chapter thirty seven

I have always been uncomfortable with my body.

I started to slouch in high school because I didn't want it to look like I was showing off my newly developed chest like some of the other girls.

I started wearing two sports bras when I joined a sorority so I could wear the extra-large t-shirts and look tiny in them, not have my chest make it look like I was even bigger than I was.

I started living off Starbucks green teas and an occasional pop tart, when my major told me I should lose at least 10 pounds.

I started joining forums asking for my ana friends to help keep me in check, remind me that the thinspo I had plastered all over my life meant more than actual nutrition. Worked faster.

When my willpower was not strong enough and I caved I started sticking my fingers down my throat to punish myself for binging on food or eating at all.

I went home that summer and had a panic attack when my grandparents and my mom were asking me what I wanted for dinner. Because I no longer knew what a normal serving of food was.

I was never and am still not a fan of pool parties or the beach. I don't like wearing a swimsuit. I don't like moving and knowing the parts of my body that move with me are exposed. I don't feel comfortable getting out of water unless I can quickly throw a towel over me the second I climb out.

This year I have made an effort to put my excuses and insecurities to rest.

To focus on being healthy as opposed to stepping on the scale after every sip and every bite to see just how much it had changed.

To buy real bras with underwire, and not be ashamed that it gives my breasts more presence and shape as opposed to trying to squish them into non-existence.

To consistently work out and monitor what I'm putting in my body. 

To eat a freaking pizza once in a while too because you know what, I LOVE PIZZA AND THAT'S OKAY.

I have never felt more confident in my choices and in my body. Finally.

To be honest, I was and still am the biggest judgmental hypocrite of myself. I place such weight on certain things or problems that probably no one else cares about.

I’m the first one to point out that my back looks bad in this dress or this outfit makes me look stubby.

And does it really? Don’t know.

Yet, I am getting better at not punishing myself mentally or physically when I do something like eat a pizza or drink a beer.

I'm just tired of the emotional upset it is to overthink and criticize every inch of my body.

I have slowly gotten to the point where I can just buy something off the rack because I love it, not because I think it'll look good enough while still hiding problem areas.

"Problem areas" that aren't even problems.

I even online shop now, which I never used to do when I was having my body issues! Now whether me online shopping is a happy mental breakthrough or a “there goes the rest of my money” catastrophe, I can’t decide.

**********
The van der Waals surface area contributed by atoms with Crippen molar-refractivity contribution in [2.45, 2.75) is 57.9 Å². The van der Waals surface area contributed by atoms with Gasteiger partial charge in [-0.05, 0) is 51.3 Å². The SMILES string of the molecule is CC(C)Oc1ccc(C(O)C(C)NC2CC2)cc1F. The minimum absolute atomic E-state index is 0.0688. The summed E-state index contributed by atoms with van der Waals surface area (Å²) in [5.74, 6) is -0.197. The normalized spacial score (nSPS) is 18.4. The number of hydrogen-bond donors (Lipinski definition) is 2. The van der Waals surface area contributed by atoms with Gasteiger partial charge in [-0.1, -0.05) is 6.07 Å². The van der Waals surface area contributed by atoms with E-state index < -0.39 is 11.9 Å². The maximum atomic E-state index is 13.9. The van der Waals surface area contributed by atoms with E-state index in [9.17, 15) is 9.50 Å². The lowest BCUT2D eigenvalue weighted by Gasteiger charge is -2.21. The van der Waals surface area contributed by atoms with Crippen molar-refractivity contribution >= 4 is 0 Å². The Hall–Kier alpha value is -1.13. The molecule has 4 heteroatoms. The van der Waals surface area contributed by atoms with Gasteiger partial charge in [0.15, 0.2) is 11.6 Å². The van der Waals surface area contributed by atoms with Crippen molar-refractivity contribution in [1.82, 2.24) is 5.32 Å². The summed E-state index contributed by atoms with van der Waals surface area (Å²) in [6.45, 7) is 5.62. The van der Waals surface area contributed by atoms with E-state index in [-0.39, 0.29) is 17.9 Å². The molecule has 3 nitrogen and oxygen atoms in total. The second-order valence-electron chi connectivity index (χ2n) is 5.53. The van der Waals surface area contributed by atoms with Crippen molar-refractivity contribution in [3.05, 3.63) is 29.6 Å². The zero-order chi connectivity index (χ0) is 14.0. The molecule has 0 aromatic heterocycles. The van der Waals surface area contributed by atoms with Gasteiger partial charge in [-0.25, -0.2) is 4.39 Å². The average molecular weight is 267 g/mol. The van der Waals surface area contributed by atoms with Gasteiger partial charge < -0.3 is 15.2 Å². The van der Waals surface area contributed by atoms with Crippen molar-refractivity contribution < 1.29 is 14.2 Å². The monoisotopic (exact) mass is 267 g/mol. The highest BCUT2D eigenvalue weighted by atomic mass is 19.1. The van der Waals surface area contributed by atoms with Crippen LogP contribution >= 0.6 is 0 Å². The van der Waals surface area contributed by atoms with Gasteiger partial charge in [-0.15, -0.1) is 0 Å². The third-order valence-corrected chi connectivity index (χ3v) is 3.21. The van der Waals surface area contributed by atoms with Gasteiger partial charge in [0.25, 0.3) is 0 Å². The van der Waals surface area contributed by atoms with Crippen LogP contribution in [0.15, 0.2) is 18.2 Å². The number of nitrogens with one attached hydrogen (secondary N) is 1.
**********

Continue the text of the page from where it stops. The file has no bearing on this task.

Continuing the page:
Recently I've had some comments on my Instagram page specifically about my body.

Some are commenting that I have nice...assets. Whether they be necessary or polite, I don't mind those comments. I actually don't mind those at all!

What I do mind, are the comments requesting I be modest, therefore suggesting that any time I am in a swimsuit at the beach I should not take any selfies. Whether I only look sexualized because you can finally see the boobs I desperately have always tried to hide, I don’t know, but my disregard to be modest offends people.

And what really got me, were the comments questioning my self-respect.

I have never respected myself or my body more till this year.

I have never had, not even a confidence per say, but an acceptance and love for the way I look. A passion to be healthier, fitter, better.

So while I could “have brought it right up to my face” and cropped my cleavage out, I didn’t think about it. God didn’t give me boobs to garner your attention.

I don’t even want to go in to the double standard we place between women and men, or realistically the hate we place on women with curves.

But it’s 2016 and you would think with all the “love everyone’s differences” thing we’ve been screaming about all year, that people would know a shirt, bra, anything is going to look different on a woman with A-cups as opposed to DD.

That’s why I always wear button downs.

That’s why I wore two bras or more to fit in the types of shirts that did not give off that stupid stereotype of “she’s trying to be sexy” or showing off my body.

And that’s a sad stereotype to get past. One where women with curves feel ashamed that they’re wearing a V-neck, because God forbid, they could have just thrown a T-shirt on instead.

All the comments on my Instagram were not hateful by any means. I’ve absolutely had worse. But the respect thing really got to me because of every other insecure girl looking at my Instagram and wondering the same thing. Reading and absorbing what they see on the internet.

So to the people that have recently disapproved of some of my pictures: you are the type of people that make women feel like they have to hide bits of themselves, whether it be their emotions or their bodies.

You are trapping them in a box and going off stereotypes to judge what empowers them or not. To assume you know the caliber of their character and modesty by a picture of them at a beach in swimwear. 

Do you look at all these self-empowering and love yourself ads nowadays of women with different body types posing in their underwear and cringe because they’re not being modest?

Or do you realize that they’re representing something much bigger than however much fat they have on their bones or the amount of skin they're revealing?

And no, posting a picture in a swimsuit or anything ever remotely showing I have boobs does not empower me.

Not caring anymore does.

 

Love,

Kirstin

 

 

 

 

 

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